A bill filed with the Florida Legislature would allow drivers to be ticketed for allowing dogs to stick their heads out of moving vehicles.
This is bound to be very unpopular with dogs, perhaps the worst news ever, unless there’s some anti butt-sniffing provisions buried in some other canine bill.
The dogs-in-seat-belts legislation has been filed by Florida Sen. Lauren Book, D-Plantation, as part of an animal welfare bill that also bans the declawing of cats, except for “therapeutic cases.”
I’ve long considered the impulse of dogs to stick their heads out of moving vehicles as a kind of therapy. Aroma therapy, maybe.
Buckle up, Fido
Book’s bill says that, for safety’s sake, dogs must either be in crates, secured by a harness or seatbelt or “under the physical control of a person other than the operator of the motor vehicle.”
No loose dogs would be allowed in the beds of pickup trucks, and drivers would be ticketed for a moving violation if they permit a dog in the vehicle “to extend its head or any other part of its body” outside the vehicle while it is moving.
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I guess the “other part of the body” language is there to address the issue of dog mooning — a problem I didn’t know existed.
I don’t think this bill will advance very far, considering all the “free state of Florida” marketing going on in Tallahassee these days.
It’s much more likely that the Republican-filed bill that would allow AR-15 rifles to be sold to some high school seniors will pass. That bill has already zoomed through a committee.
The rifles-to-teenagers bill would erase the law passed in the wake of the Marjory Stoneman Douglas High School shooting massacre five years ago that banned rifle sales in Florida to those under the age of 21.
After Nikolas Cruz, a 19-year-old gunman with an AR-15 rifle, killed 17 students and faculty members and wounded 17 more at that Parkland high school, Florida lawmakers were momentarily afflicted with a temporary lapse in their usual bad judgment.
They changed the law that allowed rifle sales to teenagers as young as 18 years old, by raising the minimum age to 21. Cruz was 18 years old when he legally bought the AR-15 rifle he used in the massacre.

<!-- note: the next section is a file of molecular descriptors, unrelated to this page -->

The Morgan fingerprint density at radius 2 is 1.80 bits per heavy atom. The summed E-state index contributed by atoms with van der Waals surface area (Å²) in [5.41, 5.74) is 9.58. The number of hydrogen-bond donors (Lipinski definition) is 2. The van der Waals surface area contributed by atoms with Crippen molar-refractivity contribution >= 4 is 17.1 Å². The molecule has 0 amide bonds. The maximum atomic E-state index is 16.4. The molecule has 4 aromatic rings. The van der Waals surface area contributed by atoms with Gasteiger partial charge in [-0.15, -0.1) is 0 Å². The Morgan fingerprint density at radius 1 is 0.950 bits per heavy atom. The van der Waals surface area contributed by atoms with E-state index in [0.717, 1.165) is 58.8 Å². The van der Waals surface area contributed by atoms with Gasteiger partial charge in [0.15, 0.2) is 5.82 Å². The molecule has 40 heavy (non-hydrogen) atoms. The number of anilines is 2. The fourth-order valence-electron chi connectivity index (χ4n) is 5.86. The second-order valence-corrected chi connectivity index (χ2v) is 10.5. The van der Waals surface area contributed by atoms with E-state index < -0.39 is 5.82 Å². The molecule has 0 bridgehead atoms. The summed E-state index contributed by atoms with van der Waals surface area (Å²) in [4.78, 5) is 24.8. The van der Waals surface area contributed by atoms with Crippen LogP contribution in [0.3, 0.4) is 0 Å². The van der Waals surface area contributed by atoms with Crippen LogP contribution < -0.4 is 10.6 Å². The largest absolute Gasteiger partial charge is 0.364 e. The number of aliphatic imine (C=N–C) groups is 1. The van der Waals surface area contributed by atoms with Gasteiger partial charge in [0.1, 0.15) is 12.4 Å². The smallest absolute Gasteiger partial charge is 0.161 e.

(Federal law already prohibits people younger than 21 from buying handguns.)
But that was five years ago, long enough for Florida lawmakers to return to their usual NRA-subservient selves in what is shaping up to be a banner year for creating new opportunities for future bloodshed.
Putting mass-casualty weapons in the hands of teens
Teens with AR-15s. Permitless carry of weapons without any training requirements for their use or storage. What can go wrong?
This brings me back to the dogs. The bill to restrain dogs in cars ought to be promoted as a firearms safety initiative.
As Florida continues to support the idea of guns, guns, everywhere, it’s worth noting that dogs sometimes shoot people. Not on purpose. But it happens.
In January, a German shepherd in the backseat of a pickup truck in Kansas walked on a loaded rifle on the seat, firing off a round that killed the 32-year-old front seat passenger.
When “good boys” turn deadly
Florida has had more than its fair share of gun-shooting dogs. In 2015, The Washington Post did a data analysis of dog-shoots-man cases and found that the four biggest predictors were these:
∙ Happened while hunting
∙ Happened in a car
∙ Happened in a boat
∙ Happened in Florida
“Florida appears to be home to several more of these accidents,” the story pointed out.
There’s Jerry Allen Bradford, the Pensacola man who was shot in the wrist with his own gun by a puppy he was holding in his other hand. Then there’s a Lee County woman who was shot six years later by another dog that reached for her gun.
Two other Florida men — Billy E. Brown, in Pasco County, and Gregory Dale Lanier, in Highlands County — were both shot by their dogs in 2011 and 2013.
In both cases, the men were driving pickup trucks with loaded weapons on the seats, and their dogs simply walked on the trigger of the guns, shooting both men in their legs.
In 2017, a Jacksonville woman was shot in the leg when her boyfriend’s dog, Diesel, bounded into their bed, accidentally triggering a shot from the boyfriend’s handgun on the nightstand.
So, Book’s dog-safety bill is really an animal welfare bill with a strong people-safety component.
Or to put it another way, we can’t have dogs walking all over the back seats of cars, pacing back and forth on the hunt for that perfect sniff of passing air out of either window.
Because if that happens, they might just step on the triggers of the loaded military-style, mass-casualty weapons we’re allowing our untrained 18-year-olds to legally buy.
Frank Cerabino is a columnist at The Palm Beach Post, part of the USA TODAY Florida Network. You can reach him at [email protected]. Help support our journalism. Subscribe today.